Issue: Critical race theory is critical


Editorial Board

House Bill 1012, a bill designed to “protect students and employees at institutions of higher education from divisive concepts,” passed in the House yesterday and now awaits Gov. Kristi Noem’s signature.

While never specifically using the term “Critical Race Theory,” or CRT, Noem’s Twitter account referred to the bill as an initiative to “ban CRT from K-12 classrooms and higher education.” 

The bill outlines what South Dakota politicians view as divisive concepts, which include language claiming:

That any race, color, religion, sex, ethnicity or national origin is inherently superior or inferior

That individuals should be discriminated against or adversely treated because of their race, color, sex, ethnicity or national origin

That an individual’s moral character is inherently determined by their race, color, religion, sex, ethnicity or national origin

That any individual, by vitue of race, color, religion, sex, ethnicity or national origin, is inherently racist, sexist or oppressive, whether consciously or subconsciously

That any individual, by virtue of race, color, religion, sex, ethnicity or national origin, are inherently respinsible for actions committed in the past by other members of the same race, color, religion, sex, ethnicity or national origin

An individual should feel discomfort, guilt, anguish or any other form of psychological distress on account of the individual’s race, color, religion, ethnicity or national origin

Meritocracy or traits such as a strong work ethic are racist or sexist or were created by members of a particular race or sex to oppress members of another race or sex.

While these ideas on their own might seem to be rightfully banned, this bill was not created to protect BIPOC individuals from adverse treatment; it was created so white people won’t have to come to terms with the more shameful history of this country.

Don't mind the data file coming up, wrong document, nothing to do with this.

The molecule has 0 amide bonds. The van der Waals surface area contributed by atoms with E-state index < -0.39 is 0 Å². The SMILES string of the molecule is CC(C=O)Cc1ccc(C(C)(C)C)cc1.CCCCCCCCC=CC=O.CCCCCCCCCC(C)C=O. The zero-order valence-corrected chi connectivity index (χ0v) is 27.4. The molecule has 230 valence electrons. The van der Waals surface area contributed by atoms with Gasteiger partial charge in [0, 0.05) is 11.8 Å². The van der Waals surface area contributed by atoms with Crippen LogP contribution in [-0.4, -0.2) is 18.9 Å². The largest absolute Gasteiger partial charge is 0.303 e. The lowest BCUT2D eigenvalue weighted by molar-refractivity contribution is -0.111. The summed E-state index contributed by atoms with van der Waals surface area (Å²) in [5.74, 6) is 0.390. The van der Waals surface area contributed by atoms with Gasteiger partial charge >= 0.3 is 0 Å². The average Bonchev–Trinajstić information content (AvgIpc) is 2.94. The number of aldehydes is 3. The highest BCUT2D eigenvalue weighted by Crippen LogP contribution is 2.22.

These “divisive concepts” allow people to learn about the truths of history in an unfiltered setting that students in South Dakota don’t get in primary school. College is where people can finally start learning about the real world. We’re at a mature enough age where we can critically think about the repercussions of history, and know that when the horrors of our ancestors are brought up, we do not own their actions, but we do benefit from them.

This bill protects white people from their fragility around facing the privilege they have and how they are at an inherent advantage due to the systems put in place. 

 By learning the white-washed version of history, of the enslavement of black people and the colonization of Indigenous people, it distances you from the systems that were built on oppression. They still exist today. Will college students still be able to learn about the intricacies of the prison industrial complex, the wage gaps for minority women and how the very land this university sits on is the ancestral territory of Lakota people? Will they learn how, depending on your race, these ideas will determine who gets a job and how you’re treated in society? 

In four years or less, we will all be entering the workforce; some of us may serve as lawmakers; some will be teachers ourselves. In order to make actual changes to these systems, to tear them down because they oppress others, people need to know about how it starts and how their race fits into that narrative.